Figure 4. Chromatogram of the solution is used to check the suitability of the chromatographic system.

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Figure 5. Chromatogram of a standard sample of caffeine with a concentration of 10 mcg/ml.

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Figure 6. Chromatogram of the solution of the test sample CL.

[Click here to view]

2. No peaks on the solvent chromatogram could interfere with the assay or identification of caffeine, as shown in Figure 8.

3. Separation from structural analogs (theophylline and theobromine) is shown in Figure 4. All substances are reliably separated from each other.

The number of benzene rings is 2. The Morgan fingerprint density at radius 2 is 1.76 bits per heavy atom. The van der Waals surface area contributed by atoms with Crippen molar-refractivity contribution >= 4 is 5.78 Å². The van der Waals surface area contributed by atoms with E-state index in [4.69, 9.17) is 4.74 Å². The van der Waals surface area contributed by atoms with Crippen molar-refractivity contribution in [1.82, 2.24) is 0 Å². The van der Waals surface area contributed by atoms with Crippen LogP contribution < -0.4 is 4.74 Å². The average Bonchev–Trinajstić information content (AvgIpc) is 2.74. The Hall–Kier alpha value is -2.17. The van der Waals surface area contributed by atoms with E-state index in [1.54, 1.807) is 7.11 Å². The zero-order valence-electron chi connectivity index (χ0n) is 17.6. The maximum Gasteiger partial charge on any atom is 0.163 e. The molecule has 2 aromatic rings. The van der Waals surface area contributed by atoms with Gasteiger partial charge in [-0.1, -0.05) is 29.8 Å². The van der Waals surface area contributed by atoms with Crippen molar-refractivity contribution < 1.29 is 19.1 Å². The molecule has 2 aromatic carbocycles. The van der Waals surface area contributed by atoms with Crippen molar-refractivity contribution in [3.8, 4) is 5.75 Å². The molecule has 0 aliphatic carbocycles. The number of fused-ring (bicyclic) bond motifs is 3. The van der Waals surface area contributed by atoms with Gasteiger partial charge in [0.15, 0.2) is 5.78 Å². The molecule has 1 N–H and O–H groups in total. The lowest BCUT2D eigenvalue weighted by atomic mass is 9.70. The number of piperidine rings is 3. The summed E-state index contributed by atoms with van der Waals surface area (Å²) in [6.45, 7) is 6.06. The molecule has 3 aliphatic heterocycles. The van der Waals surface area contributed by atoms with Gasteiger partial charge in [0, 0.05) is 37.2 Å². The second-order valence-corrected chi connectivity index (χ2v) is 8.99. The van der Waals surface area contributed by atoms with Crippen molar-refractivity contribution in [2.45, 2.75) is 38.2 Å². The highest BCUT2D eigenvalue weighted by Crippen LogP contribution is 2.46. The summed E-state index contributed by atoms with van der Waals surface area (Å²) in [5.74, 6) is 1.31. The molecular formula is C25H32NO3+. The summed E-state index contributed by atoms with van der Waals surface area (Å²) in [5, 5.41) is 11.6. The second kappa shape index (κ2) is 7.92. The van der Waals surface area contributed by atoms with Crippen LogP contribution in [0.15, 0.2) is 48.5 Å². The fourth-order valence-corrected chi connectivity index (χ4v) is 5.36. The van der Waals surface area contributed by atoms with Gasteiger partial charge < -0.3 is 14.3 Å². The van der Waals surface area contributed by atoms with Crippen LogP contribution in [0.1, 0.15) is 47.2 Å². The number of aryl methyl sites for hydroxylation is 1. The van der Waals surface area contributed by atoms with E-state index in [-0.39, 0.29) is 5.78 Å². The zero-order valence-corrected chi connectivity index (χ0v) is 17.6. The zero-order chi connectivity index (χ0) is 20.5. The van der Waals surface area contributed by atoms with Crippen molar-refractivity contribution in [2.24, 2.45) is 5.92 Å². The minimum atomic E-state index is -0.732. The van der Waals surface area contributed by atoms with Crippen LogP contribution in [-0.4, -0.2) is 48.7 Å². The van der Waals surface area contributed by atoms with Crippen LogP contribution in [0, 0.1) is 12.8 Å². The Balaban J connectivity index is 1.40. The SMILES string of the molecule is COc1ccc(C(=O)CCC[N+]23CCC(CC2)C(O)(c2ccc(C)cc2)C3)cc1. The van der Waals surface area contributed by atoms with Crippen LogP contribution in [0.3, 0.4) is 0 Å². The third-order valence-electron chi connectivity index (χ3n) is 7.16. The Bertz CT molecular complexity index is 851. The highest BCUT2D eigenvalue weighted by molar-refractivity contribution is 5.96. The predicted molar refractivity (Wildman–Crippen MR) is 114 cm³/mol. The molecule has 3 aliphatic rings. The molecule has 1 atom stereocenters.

Linearity

The linearity of the method was examined in the concentration range from 5.0 to 15.0 mcg/ml. Measurements were performed for five solutions of different concentrations. As can be seen from the data in Table 5, the proposed method satisfies all criteria; the method is linear in the studied range of 5.0–15.0 mcg/ml of caffeine concentrations.

Figure 7. Chromatogram of the solution of the test sample XLS.

[Click here to view]

Figure 8. Chromatogram of the solvent (water).

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Table 5. The results of the linearity study.

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Precision (repeatability and intermediate precision)

1. Verification of precision for the studied object CL

Two series of measurements were performed by two analysts using the same method on different days to examine precision. In each series, six test solutions were used.